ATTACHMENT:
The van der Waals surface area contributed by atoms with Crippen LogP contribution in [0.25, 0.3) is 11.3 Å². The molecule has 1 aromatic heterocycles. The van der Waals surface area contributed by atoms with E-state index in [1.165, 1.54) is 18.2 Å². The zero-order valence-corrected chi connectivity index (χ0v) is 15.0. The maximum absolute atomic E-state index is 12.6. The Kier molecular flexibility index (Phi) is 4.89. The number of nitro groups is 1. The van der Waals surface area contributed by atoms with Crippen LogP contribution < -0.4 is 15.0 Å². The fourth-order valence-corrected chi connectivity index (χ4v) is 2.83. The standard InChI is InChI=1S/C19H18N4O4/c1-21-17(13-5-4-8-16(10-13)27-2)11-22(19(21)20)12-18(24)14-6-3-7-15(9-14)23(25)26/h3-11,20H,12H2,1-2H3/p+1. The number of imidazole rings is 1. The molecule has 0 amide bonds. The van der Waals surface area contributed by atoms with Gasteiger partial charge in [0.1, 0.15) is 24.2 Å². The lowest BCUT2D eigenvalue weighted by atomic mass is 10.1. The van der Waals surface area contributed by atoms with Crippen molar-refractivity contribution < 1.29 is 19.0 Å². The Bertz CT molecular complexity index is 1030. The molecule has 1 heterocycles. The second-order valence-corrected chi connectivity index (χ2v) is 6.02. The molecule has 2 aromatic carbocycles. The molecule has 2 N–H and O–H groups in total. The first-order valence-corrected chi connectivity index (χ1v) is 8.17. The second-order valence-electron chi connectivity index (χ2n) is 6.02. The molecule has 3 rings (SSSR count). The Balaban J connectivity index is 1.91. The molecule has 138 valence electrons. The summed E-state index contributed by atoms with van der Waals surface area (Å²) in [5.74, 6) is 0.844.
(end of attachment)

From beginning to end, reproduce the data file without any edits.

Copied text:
The van der Waals surface area contributed by atoms with Crippen LogP contribution in [0.25, 0.3) is 11.3 Å². The molecule has 1 aromatic heterocycles. The van der Waals surface area contributed by atoms with E-state index in [1.165, 1.54) is 18.2 Å². The zero-order valence-corrected chi connectivity index (χ0v) is 15.0. The maximum absolute atomic E-state index is 12.6. The Kier molecular flexibility index (Phi) is 4.89. The number of nitro groups is 1. The van der Waals surface area contributed by atoms with Crippen LogP contribution < -0.4 is 15.0 Å². The fourth-order valence-corrected chi connectivity index (χ4v) is 2.83. The standard InChI is InChI=1S/C19H18N4O4/c1-21-17(13-5-4-8-16(10-13)27-2)11-22(19(21)20)12-18(24)14-6-3-7-15(9-14)23(25)26/h3-11,20H,12H2,1-2H3/p+1. The number of imidazole rings is 1. The molecule has 0 amide bonds. The van der Waals surface area contributed by atoms with Gasteiger partial charge in [0.1, 0.15) is 24.2 Å². The lowest BCUT2D eigenvalue weighted by atomic mass is 10.1. The van der Waals surface area contributed by atoms with Crippen molar-refractivity contribution < 1.29 is 19.0 Å². The Bertz CT molecular complexity index is 1030. The molecule has 1 heterocycles. The second-order valence-corrected chi connectivity index (χ2v) is 6.02. The molecule has 2 aromatic carbocycles. The molecule has 2 N–H and O–H groups in total. The first-order valence-corrected chi connectivity index (χ1v) is 8.17. The second-order valence-electron chi connectivity index (χ2n) is 6.02. The molecule has 3 rings (SSSR count). The Balaban J connectivity index is 1.91. The molecule has 138 valence electrons. The summed E-state index contributed by atoms with van der Waals surface area (Å²) in [5.74, 6) is 0.844.